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Dolly (Albert) Stark became the first Jewish umpire in Major League Baseball when he was added to the National League roster on this date in 1928. Stark was born poor and lost his father at a young age; his mother then went blind, and he ended up on an orphans’ home. He became a semi-pro ballplayer but made his mark as an umpire — known for being the first who moved around on the field to position himself to make calls. “He would run with the baserunners,” writes Ralph Berger for the Society for American Baseball Research, “and behind the plate would make adjustments in his position to call the pitches more accurately. Stark kept himself in good condition so that he could move quickly around the diamond. One observer said Stark ‘had a pompous strut and when he dusted off home plate he did it with a flourish.’ ” Stark was popular with the players, but gave himself a hard time, resigning more than once over what he called the “torments of umpiring.” In 1936, he resigned over money issues and became a radio sportscaster, though he returned to the field for four more years. “Unfortunately, Stark’s life away from baseball was one tragedy after another. Though he was successful as a designer of women’s clothing and had a line known as the “Dolly Stark Dress,” he spent large sums of money to support his mother, blind since 1920, who needed constant medical attention. His sister was always in poor health and committed suicide. His marriage to Betsy Lee in December 1952 ended in divorce four years later. And in his final years Stark was in dire need of financial help. There was no pension money at that time in baseball, and his Social Security check was insufficient.” --Ralph Berger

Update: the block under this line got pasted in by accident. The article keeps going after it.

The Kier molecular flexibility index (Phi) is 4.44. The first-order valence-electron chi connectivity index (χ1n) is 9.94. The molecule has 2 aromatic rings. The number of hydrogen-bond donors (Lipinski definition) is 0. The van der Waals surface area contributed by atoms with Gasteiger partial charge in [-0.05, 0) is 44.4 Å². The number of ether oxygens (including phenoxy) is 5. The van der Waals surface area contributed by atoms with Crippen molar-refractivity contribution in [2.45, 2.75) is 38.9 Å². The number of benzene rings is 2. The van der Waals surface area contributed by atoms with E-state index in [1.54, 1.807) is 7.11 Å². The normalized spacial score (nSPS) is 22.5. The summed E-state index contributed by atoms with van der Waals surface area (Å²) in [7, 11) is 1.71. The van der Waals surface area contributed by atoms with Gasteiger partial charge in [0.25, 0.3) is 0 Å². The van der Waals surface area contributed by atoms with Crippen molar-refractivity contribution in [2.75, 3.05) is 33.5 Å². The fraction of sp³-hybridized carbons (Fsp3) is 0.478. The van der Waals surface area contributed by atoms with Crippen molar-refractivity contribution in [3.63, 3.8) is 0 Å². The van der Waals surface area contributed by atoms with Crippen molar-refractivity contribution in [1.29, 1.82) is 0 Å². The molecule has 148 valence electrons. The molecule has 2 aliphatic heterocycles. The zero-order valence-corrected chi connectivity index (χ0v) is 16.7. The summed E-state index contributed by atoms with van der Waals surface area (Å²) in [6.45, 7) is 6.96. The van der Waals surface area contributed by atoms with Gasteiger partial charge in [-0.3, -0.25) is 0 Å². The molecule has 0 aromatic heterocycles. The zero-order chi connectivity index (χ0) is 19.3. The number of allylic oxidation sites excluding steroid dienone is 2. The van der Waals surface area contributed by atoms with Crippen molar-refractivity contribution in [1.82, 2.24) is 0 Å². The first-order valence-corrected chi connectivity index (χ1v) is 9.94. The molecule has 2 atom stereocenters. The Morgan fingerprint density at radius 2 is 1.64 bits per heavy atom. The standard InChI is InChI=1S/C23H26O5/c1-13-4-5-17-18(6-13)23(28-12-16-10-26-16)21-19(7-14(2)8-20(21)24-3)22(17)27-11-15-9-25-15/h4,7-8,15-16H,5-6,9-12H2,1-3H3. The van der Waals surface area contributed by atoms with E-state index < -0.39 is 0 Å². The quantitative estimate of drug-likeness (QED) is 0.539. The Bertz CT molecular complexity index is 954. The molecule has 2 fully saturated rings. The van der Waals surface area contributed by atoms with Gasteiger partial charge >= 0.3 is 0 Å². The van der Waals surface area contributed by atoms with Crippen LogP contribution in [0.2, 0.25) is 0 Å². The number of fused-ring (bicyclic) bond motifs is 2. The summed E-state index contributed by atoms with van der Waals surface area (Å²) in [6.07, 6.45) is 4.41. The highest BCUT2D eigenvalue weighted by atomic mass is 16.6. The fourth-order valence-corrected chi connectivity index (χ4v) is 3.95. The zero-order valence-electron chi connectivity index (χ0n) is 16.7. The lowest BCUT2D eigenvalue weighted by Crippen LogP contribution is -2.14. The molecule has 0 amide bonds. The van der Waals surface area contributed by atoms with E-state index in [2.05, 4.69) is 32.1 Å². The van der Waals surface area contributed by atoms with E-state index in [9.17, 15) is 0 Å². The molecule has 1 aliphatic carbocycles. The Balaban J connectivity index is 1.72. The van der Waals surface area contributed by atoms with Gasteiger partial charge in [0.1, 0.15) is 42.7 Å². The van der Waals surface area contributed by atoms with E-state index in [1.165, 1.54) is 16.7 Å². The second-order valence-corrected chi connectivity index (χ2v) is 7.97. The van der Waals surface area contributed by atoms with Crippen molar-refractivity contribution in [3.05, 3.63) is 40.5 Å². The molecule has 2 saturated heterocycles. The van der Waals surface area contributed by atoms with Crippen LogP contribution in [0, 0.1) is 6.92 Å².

Lawrence Bush edited Jewish Currents from 2003 until 2018. He is the author of Bessie: A Novel of Love and Revolution and Waiting for God: The Spiritual Explorations of a Reluctant Atheist, among other books. His new volume of illustrated Torah commentaries, American Torah Toons 2, is scheduled for publication this year.